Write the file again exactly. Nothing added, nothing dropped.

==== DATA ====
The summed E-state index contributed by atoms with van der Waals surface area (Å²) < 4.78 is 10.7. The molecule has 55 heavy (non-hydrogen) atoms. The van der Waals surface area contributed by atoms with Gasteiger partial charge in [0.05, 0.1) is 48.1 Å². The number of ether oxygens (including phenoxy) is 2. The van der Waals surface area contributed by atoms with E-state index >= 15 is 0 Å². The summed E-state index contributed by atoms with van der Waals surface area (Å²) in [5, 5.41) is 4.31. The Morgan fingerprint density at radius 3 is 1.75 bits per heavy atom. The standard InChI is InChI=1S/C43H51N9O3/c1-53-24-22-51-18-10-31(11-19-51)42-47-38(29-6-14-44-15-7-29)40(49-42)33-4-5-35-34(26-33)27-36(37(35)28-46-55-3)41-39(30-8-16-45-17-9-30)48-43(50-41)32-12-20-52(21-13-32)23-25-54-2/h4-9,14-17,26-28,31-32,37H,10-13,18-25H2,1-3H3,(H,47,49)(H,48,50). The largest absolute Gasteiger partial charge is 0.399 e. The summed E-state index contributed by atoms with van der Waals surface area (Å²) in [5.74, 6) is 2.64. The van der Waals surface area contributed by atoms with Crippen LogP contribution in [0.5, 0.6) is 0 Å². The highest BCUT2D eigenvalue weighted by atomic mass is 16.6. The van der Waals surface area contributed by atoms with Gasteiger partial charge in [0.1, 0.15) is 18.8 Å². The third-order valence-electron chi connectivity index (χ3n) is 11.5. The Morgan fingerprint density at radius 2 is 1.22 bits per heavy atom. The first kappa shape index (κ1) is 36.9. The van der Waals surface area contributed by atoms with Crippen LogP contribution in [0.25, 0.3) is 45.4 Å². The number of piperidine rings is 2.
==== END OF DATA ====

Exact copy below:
The summed E-state index contributed by atoms with van der Waals surface area (Å²) < 4.78 is 10.7. The molecule has 55 heavy (non-hydrogen) atoms. The van der Waals surface area contributed by atoms with Gasteiger partial charge in [0.05, 0.1) is 48.1 Å². The number of ether oxygens (including phenoxy) is 2. The van der Waals surface area contributed by atoms with E-state index >= 15 is 0 Å². The summed E-state index contributed by atoms with van der Waals surface area (Å²) in [5, 5.41) is 4.31. The Morgan fingerprint density at radius 3 is 1.75 bits per heavy atom. The standard InChI is InChI=1S/C43H51N9O3/c1-53-24-22-51-18-10-31(11-19-51)42-47-38(29-6-14-44-15-7-29)40(49-42)33-4-5-35-34(26-33)27-36(37(35)28-46-55-3)41-39(30-8-16-45-17-9-30)48-43(50-41)32-12-20-52(21-13-32)23-25-54-2/h4-9,14-17,26-28,31-32,37H,10-13,18-25H2,1-3H3,(H,47,49)(H,48,50). The largest absolute Gasteiger partial charge is 0.399 e. The summed E-state index contributed by atoms with van der Waals surface area (Å²) in [5.74, 6) is 2.64. The van der Waals surface area contributed by atoms with Crippen LogP contribution in [0.5, 0.6) is 0 Å². The highest BCUT2D eigenvalue weighted by atomic mass is 16.6. The van der Waals surface area contributed by atoms with Gasteiger partial charge in [0.1, 0.15) is 18.8 Å². The third-order valence-electron chi connectivity index (χ3n) is 11.5. The Morgan fingerprint density at radius 2 is 1.22 bits per heavy atom. The first kappa shape index (κ1) is 36.9. The van der Waals surface area contributed by atoms with Crippen LogP contribution in [0.25, 0.3) is 45.4 Å². The number of piperidine rings is 2.